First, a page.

Tuesday, February 19, 2008


GREED (1924, Erich von Stroheim)
Erich von Stroheim’s 1924 silent film Greed is one of the most extraordinary achievements in film history. One that was far ahead of its time and certainly paved the way for modern cinema (and for notable masterworks, such as Orson Welles’ monumental Citizen Kane). Greed succeeds in a blend of complex realism with highly stylized cinematic technique rarely matched. The deep focus of the compositions give the film a timeless visual quality and its emotionally tragic humanism foreshadows that of Jean Renoir (who undoubtedly has been a pivotal influence to both Robert Altman and Paul Thomas Anderson). The core of There Will Be Blood is the battle of capitalism against religion, and greed is the driving force.

CITIZEN KANE (1941, Orson Welles)
Many have compared Paul Thomas Anderson’s film to Orson Welles renowned American classic. The most obvious connection of the film lies in the lead characters and the sense of greed and depression they carry. Welles’ newspaper tycoon Charles Foster Kane easily reminds one of Daniel Day-Lewis’ oil man Daniel Plainview, and Anderson’s grandiose filmmaking certainly recalls that of Welles. Channeling Kane’s rise from early modest beginnings to alienated madness, There Will Be Blood may differ only in that the arch of the Plainview characterization doesn’t necessarily change, and the sentiment of a connection to humanity (such as Kane’s Rosebud) is absent. Plainview’s humanity only emerges from his unrelenting (and primitive) determination. I think ultimately they are quite different, but it is interesting comparing these two characters and films, both of which are destined to be placed among the iconic films of American cinema.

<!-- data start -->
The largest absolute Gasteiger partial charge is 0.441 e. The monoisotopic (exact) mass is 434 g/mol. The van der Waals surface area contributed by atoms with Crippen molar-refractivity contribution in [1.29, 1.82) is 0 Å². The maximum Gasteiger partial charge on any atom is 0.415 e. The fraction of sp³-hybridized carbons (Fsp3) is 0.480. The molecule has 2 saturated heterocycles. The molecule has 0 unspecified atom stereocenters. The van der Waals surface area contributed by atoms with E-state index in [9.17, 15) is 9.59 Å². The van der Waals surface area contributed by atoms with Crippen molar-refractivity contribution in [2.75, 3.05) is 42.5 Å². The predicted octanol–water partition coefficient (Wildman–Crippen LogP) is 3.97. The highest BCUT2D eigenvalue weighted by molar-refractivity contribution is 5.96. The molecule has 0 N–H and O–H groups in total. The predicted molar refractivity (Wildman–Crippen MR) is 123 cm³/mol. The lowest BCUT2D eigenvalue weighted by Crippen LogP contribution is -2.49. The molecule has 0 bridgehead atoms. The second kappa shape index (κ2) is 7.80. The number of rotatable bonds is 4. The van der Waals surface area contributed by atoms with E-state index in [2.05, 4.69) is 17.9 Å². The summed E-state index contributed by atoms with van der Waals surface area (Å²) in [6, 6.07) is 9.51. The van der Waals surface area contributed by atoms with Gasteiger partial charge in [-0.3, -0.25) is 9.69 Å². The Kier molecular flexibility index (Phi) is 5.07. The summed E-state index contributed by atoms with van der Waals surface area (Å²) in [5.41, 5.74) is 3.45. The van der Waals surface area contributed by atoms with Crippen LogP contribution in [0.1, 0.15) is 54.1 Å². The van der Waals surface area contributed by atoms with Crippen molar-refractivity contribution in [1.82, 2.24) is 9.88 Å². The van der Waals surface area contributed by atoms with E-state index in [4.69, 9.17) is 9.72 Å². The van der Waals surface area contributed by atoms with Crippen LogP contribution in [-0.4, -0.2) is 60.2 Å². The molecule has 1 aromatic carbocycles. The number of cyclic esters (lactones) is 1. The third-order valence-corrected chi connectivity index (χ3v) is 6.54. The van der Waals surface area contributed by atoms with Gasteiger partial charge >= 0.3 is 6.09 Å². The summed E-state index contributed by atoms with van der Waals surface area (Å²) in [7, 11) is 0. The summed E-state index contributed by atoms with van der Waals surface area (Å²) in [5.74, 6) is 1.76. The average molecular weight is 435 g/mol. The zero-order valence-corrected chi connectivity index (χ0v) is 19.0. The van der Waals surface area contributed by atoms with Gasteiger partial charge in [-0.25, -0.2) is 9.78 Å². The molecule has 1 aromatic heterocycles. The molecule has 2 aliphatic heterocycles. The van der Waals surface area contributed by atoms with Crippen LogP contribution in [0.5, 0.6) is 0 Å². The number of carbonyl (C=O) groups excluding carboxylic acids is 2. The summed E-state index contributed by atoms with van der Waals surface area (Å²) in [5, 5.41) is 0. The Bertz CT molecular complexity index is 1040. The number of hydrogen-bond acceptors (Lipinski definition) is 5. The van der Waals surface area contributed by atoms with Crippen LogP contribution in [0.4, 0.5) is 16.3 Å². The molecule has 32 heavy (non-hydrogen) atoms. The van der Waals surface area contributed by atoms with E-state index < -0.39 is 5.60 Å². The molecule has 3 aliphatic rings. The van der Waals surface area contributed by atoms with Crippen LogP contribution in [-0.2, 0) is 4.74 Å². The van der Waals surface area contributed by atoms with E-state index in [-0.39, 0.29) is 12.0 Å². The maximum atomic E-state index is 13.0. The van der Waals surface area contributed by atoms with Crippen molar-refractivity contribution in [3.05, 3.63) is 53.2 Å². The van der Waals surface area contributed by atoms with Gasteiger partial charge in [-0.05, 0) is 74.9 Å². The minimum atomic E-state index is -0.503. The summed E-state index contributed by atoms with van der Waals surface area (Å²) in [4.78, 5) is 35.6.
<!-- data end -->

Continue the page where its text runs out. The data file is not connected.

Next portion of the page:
BARRY LYNDON (1975, Stanley Kubrick)
From the opening image (and accompanying music) There Will Be Blood resonates with thoughts and feelings of Stanley Kubrick, and this continues throughout the film (even all the way through the end credits). Certainly direct comparisons can be made with The Shining, 2001: A Space Odyssey, and A Clockwork Orange. However, I think There Will Be Blood is most comparative with Kubrick’s 1975 masterpiece Barry Lyndon (perhaps his most perfect film overall). There is a similar structure and mood to the way these films operate and as such they are likely to divide audiences. Like There Will Be Blood, Barry Lyndon leaves a cold and empty feeling. Yet emptiness is essential in each film and it is a bold achievement on the part of the filmmakers for their precise vision, unrelenting to convention.

>> There are definitely more films I would say make good encore selections alongside There Will Be Blood including Billy Wilder’s Ace in the Hole (1951), Elia Kazan’s East of Eden (1955), George Stevens Giant (1956), Roman Polanski’s Chinatown (1974), and as previously mentioned anything else from Stanley Kubrick- notably The Shining (1980), 2001: A Space Odyssey (1968), and A Clockwork Orange (1971).


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